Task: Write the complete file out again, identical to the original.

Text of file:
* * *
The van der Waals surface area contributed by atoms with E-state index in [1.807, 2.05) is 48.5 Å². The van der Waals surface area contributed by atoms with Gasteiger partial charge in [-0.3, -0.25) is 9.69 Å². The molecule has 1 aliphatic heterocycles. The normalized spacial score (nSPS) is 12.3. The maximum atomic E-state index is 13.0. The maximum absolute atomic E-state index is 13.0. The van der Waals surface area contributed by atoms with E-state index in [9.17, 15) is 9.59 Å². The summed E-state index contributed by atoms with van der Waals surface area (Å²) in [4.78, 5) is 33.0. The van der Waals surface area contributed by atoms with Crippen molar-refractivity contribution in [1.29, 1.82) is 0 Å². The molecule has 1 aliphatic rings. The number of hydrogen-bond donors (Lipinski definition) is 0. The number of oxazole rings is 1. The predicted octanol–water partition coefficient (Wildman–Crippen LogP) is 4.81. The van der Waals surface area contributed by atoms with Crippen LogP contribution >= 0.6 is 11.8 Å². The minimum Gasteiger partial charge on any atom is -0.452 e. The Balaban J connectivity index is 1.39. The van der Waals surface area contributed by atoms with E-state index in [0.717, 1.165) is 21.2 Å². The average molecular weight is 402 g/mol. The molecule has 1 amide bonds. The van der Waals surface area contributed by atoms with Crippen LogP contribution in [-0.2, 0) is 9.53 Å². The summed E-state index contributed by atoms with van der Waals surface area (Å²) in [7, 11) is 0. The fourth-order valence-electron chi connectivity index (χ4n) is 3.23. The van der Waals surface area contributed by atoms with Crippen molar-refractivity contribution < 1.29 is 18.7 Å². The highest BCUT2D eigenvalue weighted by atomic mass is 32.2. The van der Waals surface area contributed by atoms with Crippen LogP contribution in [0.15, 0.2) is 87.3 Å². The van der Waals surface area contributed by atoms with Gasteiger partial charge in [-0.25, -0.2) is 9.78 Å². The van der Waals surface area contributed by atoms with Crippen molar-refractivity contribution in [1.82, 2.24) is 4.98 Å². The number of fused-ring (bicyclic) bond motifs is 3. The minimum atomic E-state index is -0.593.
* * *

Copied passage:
The van der Waals surface area contributed by atoms with E-state index in [1.807, 2.05) is 48.5 Å². The van der Waals surface area contributed by atoms with Gasteiger partial charge in [-0.3, -0.25) is 9.69 Å². The molecule has 1 aliphatic heterocycles. The normalized spacial score (nSPS) is 12.3. The maximum atomic E-state index is 13.0. The maximum absolute atomic E-state index is 13.0. The van der Waals surface area contributed by atoms with E-state index in [9.17, 15) is 9.59 Å². The summed E-state index contributed by atoms with van der Waals surface area (Å²) in [4.78, 5) is 33.0. The van der Waals surface area contributed by atoms with Crippen molar-refractivity contribution in [1.29, 1.82) is 0 Å². The molecule has 1 aliphatic rings. The number of hydrogen-bond donors (Lipinski definition) is 0. The number of oxazole rings is 1. The predicted octanol–water partition coefficient (Wildman–Crippen LogP) is 4.81. The van der Waals surface area contributed by atoms with Crippen LogP contribution >= 0.6 is 11.8 Å². The minimum Gasteiger partial charge on any atom is -0.452 e. The Balaban J connectivity index is 1.39. The van der Waals surface area contributed by atoms with E-state index in [0.717, 1.165) is 21.2 Å². The average molecular weight is 402 g/mol. The molecule has 1 amide bonds. The van der Waals surface area contributed by atoms with Crippen LogP contribution in [-0.2, 0) is 9.53 Å². The summed E-state index contributed by atoms with van der Waals surface area (Å²) in [7, 11) is 0. The fourth-order valence-electron chi connectivity index (χ4n) is 3.23. The van der Waals surface area contributed by atoms with Crippen molar-refractivity contribution < 1.29 is 18.7 Å². The highest BCUT2D eigenvalue weighted by atomic mass is 32.2. The van der Waals surface area contributed by atoms with Crippen LogP contribution in [0.15, 0.2) is 87.3 Å². The van der Waals surface area contributed by atoms with Gasteiger partial charge in [-0.25, -0.2) is 9.78 Å². The van der Waals surface area contributed by atoms with Crippen molar-refractivity contribution in [1.82, 2.24) is 4.98 Å². The number of fused-ring (bicyclic) bond motifs is 3. The minimum atomic E-state index is -0.593.